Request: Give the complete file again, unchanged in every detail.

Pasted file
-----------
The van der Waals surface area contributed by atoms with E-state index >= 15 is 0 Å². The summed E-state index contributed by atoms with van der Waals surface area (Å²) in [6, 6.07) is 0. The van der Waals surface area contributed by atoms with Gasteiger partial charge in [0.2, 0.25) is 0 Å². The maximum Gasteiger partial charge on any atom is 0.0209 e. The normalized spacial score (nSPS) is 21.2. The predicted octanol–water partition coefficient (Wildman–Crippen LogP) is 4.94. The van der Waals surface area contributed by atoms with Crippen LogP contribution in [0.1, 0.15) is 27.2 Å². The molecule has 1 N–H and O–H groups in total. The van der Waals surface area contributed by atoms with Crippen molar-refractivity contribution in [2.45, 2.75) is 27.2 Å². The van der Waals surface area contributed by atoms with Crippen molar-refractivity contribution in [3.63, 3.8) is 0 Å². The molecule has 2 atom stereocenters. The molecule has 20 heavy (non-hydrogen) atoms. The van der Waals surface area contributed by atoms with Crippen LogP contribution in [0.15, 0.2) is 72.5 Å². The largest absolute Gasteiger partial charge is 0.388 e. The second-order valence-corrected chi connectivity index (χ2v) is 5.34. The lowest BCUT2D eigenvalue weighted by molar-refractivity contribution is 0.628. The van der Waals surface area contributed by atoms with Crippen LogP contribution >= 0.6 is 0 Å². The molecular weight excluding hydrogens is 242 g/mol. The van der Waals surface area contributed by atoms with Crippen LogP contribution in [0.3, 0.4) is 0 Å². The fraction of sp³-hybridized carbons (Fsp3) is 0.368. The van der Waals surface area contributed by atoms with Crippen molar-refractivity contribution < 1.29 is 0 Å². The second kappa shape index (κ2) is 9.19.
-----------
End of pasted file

The van der Waals surface area contributed by atoms with E-state index >= 15 is 0 Å². The summed E-state index contributed by atoms with van der Waals surface area (Å²) in [6, 6.07) is 0. The van der Waals surface area contributed by atoms with Gasteiger partial charge in [0.2, 0.25) is 0 Å². The maximum Gasteiger partial charge on any atom is 0.0209 e. The normalized spacial score (nSPS) is 21.2. The predicted octanol–water partition coefficient (Wildman–Crippen LogP) is 4.94. The van der Waals surface area contributed by atoms with Crippen LogP contribution in [0.1, 0.15) is 27.2 Å². The molecule has 1 N–H and O–H groups in total. The van der Waals surface area contributed by atoms with Crippen molar-refractivity contribution in [2.45, 2.75) is 27.2 Å². The van der Waals surface area contributed by atoms with Crippen molar-refractivity contribution in [3.63, 3.8) is 0 Å². The molecule has 2 atom stereocenters. The molecule has 20 heavy (non-hydrogen) atoms. The van der Waals surface area contributed by atoms with Crippen LogP contribution in [0.15, 0.2) is 72.5 Å². The largest absolute Gasteiger partial charge is 0.388 e. The second-order valence-corrected chi connectivity index (χ2v) is 5.34. The lowest BCUT2D eigenvalue weighted by molar-refractivity contribution is 0.628. The van der Waals surface area contributed by atoms with Crippen LogP contribution >= 0.6 is 0 Å². The molecular weight excluding hydrogens is 242 g/mol. The van der Waals surface area contributed by atoms with Crippen LogP contribution in [0.3, 0.4) is 0 Å². The fraction of sp³-hybridized carbons (Fsp3) is 0.368. The van der Waals surface area contributed by atoms with Crippen molar-refractivity contribution < 1.29 is 0 Å². The second kappa shape index (κ2) is 9.19.